This article appeared online at TheNewAmerican.com on Monday, September 28, 2015:
Brazilians are facing a bleak future. The combination of last week’s downgrade of the country’s government debt to junk, along with downgrades on the debt of many of its major industries, and the unfolding “Operation Car Wash” scandal at Petrobras (the massive government-owned oil company), all spell trouble for an economy already in decline.
Brazil’s currency, the real, was once pegged to the dollar, but excessive spending by the Marxist governments of Lula da Silva from 2003 to 2011, followed by his protégé, Dilma Rousseff, have caused the real to lose a third of its value against the dollar just since the first of the year. This has pushed inflation to double digits, soon to be followed by unemployment. Estimates are that the country’s present economic weakness has cost 500,000 jobs, with total losses by the end of 2016 expected to reach 2.5 million.
A decade ago an analyst with Goldman Sachs was so impressed with Lula’s relatively light touch and Brazil’s impressive natural resources that he coined the term BRIC — Brazil, Russia, India, and China — to describe the rising economic stars in the global economy, even predicting that they would overtake the developed companies of the world in a few years.
But as governments in those countries increased their determination to control their economies and transfer wealth from entrepreneurs who earned it to those who didn’t, it was just a matter of time before their economies would falter.
Add corruption to the mix, and while Brazil’s present decline is already shocking, employment is likely to reach historic lows. When Rousseff ran for reelection last fall, one of her promises was “to supercharge the economy while avoiding the corruption and mismanagement that have plagued over oil-rich countries in the developing world.” It turns out that she had personal and intimate knowledge of just such corruption while serving as chairman of Petrobras, at one moment in time the fourth-largest company in the world when measured by market capitalization.
In September 2010, the company reported the discovery of two immense oil fields, the Tupi in the Santos Basin, and the Juniper just off the coast of Rio de Janeiro. At the same time it announced a public offering of shares in order to raise the capital needed to develop them, selling $70 billion of new shares. In addition it launched a bond program, which increased its debt load between December 2013 and October 2014 by $25 billion, to $170 billion.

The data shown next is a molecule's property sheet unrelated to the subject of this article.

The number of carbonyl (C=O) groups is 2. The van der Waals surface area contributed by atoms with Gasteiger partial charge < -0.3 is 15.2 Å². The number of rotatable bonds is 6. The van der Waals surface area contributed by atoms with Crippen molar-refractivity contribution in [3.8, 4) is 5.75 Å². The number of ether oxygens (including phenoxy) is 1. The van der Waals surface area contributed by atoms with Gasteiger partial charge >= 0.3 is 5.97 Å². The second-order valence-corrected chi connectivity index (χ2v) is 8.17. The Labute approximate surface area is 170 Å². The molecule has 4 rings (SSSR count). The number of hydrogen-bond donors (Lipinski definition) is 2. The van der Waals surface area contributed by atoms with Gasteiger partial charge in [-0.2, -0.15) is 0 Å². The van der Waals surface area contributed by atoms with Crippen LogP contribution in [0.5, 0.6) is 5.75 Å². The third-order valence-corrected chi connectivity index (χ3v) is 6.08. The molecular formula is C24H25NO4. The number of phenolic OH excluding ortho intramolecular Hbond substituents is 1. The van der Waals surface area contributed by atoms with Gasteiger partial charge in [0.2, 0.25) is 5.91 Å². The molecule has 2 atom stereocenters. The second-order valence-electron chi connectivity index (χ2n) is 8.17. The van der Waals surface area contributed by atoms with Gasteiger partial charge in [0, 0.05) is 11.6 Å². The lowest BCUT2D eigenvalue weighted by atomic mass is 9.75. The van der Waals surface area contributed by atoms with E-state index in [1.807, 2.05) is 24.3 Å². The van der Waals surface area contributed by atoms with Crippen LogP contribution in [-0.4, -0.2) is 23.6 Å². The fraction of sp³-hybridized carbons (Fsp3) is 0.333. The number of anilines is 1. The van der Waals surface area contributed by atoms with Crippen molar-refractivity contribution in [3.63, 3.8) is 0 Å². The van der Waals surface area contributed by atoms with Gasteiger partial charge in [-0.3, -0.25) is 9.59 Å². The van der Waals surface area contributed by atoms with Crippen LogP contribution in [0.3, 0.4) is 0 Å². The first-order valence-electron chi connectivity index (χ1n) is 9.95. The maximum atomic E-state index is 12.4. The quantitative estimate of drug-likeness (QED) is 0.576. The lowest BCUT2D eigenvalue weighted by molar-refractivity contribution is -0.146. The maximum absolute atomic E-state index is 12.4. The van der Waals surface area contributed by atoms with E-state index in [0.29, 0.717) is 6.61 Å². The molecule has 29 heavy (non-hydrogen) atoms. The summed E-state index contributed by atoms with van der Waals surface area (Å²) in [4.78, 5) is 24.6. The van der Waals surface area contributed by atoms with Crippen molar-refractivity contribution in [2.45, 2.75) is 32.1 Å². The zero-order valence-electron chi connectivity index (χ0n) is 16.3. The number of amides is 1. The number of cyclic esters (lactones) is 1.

This made Petrobras the most indebted company in the world, according to Merrill Lynch, and put in place a scandal of money laundering and influence buying that some are saying will be the worst in Brazil’s notorious history: some $22 billion. More than 230 prominent politicians in Rousseff’s administration and at the highest levels of the company are being investigated, with 57 of them already arrested and 46 indicted.
The problem for Rousseff is that, while this was going on, she was serving as the chairman of the board of Petrobras. Although she claimed ignorance, citizens don’t believe her, and have staged massive rallies expressing their outrage.
The scandal is called “Operation Car Wash,” so named because one of the enablers of the scam involved a currency exchange and money transfer service at the Tower Gas Station in Brasilia. Others involved included businessman Hermes Magnus, the owner of a maker of electronic components, who blew the whistle when he discovered attempts to use his company in money laundering and payoffs to politicians. The investigation turned up not just one but four large criminal rings that were involved.
So devastating was the revelation that Petrobras was forced to delay reporting on its annual financial results for 2014, and when they were finally released last April, they showed a write-down of almost $17 billion, owing not only to graft but also to the overvalued assets including Tupi and Juniper. Petrobras is also suspending its dividend payments for 2015, further impacting its stock price, which once traded at $77 a share and now is at just over $4.
After enduring seven different currencies since 1942, Brazilian citizens are suffering once again as prices continue to soar, thanks to the central banks’ flailing efforts to stimulate the moribund economy.
The corruption that is staggering the economy isn’t just concentrated in Rousseff’s administration, either. The month before she took office in January 2011, politicians voted themselves a raise — to an average salary of $210,000 — in a country where the per capita income is under $16,000. When Rousseff presented the legislators with a bill to cut government spending modestly, they refused to even consider it seriously.
Edmar Bacha, one of the “fathers” of the Real Plan developed in the 1990s that ignited Brazil’s economic growth spurt, has decried the destruction not only of his plan but of his country’s economy, thanks to interventions by the government and manipulations of the currency by the central bank: “I am disillusioned and upset with what’s happening,” he declared. “All the work that we did to create the real, to create stability, was destroyed [by the government].”
As the Petrobras scandal widens and deepens, Rousseff’s approval ratings have dropped to single digits, and calls for her impeachment are increasing. But even if she is impeached and removed from office, the underlying problems facing Brazil would still remain: central bank manipulations, government interventions in what’s left of the private market, and rampant corruption.
As investment advisor Mish Shedlock noted, the solution is simple, just not easy:
The only thing that will stabilize the real [and the country] is sound economic policy and a stable government.
Until then, this is no question: interventions will fail.
And so will Brazil’s economy.